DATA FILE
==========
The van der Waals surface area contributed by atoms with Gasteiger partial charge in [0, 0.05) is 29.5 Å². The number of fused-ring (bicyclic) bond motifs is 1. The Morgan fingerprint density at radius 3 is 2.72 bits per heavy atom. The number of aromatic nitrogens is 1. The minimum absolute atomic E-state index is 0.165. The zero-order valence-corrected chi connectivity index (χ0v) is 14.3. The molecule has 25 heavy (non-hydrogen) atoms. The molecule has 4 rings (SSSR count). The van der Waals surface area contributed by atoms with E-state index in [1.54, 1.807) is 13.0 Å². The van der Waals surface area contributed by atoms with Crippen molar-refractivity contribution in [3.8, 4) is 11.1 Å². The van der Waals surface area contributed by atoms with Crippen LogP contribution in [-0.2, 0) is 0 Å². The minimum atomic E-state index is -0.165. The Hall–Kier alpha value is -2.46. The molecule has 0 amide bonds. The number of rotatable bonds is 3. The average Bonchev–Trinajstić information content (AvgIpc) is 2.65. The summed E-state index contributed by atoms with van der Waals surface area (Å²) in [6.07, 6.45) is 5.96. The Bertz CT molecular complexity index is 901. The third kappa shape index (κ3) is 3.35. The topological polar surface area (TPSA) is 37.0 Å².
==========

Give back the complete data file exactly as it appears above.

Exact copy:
The van der Waals surface area contributed by atoms with Gasteiger partial charge in [0, 0.05) is 29.5 Å². The number of fused-ring (bicyclic) bond motifs is 1. The Morgan fingerprint density at radius 3 is 2.72 bits per heavy atom. The number of aromatic nitrogens is 1. The minimum absolute atomic E-state index is 0.165. The zero-order valence-corrected chi connectivity index (χ0v) is 14.3. The molecule has 25 heavy (non-hydrogen) atoms. The molecule has 4 rings (SSSR count). The van der Waals surface area contributed by atoms with E-state index in [1.54, 1.807) is 13.0 Å². The van der Waals surface area contributed by atoms with Crippen molar-refractivity contribution in [3.8, 4) is 11.1 Å². The van der Waals surface area contributed by atoms with Crippen LogP contribution in [-0.2, 0) is 0 Å². The minimum atomic E-state index is -0.165. The Hall–Kier alpha value is -2.46. The molecule has 0 amide bonds. The number of rotatable bonds is 3. The average Bonchev–Trinajstić information content (AvgIpc) is 2.65. The summed E-state index contributed by atoms with van der Waals surface area (Å²) in [6.07, 6.45) is 5.96. The Bertz CT molecular complexity index is 901. The third kappa shape index (κ3) is 3.35. The topological polar surface area (TPSA) is 37.0 Å².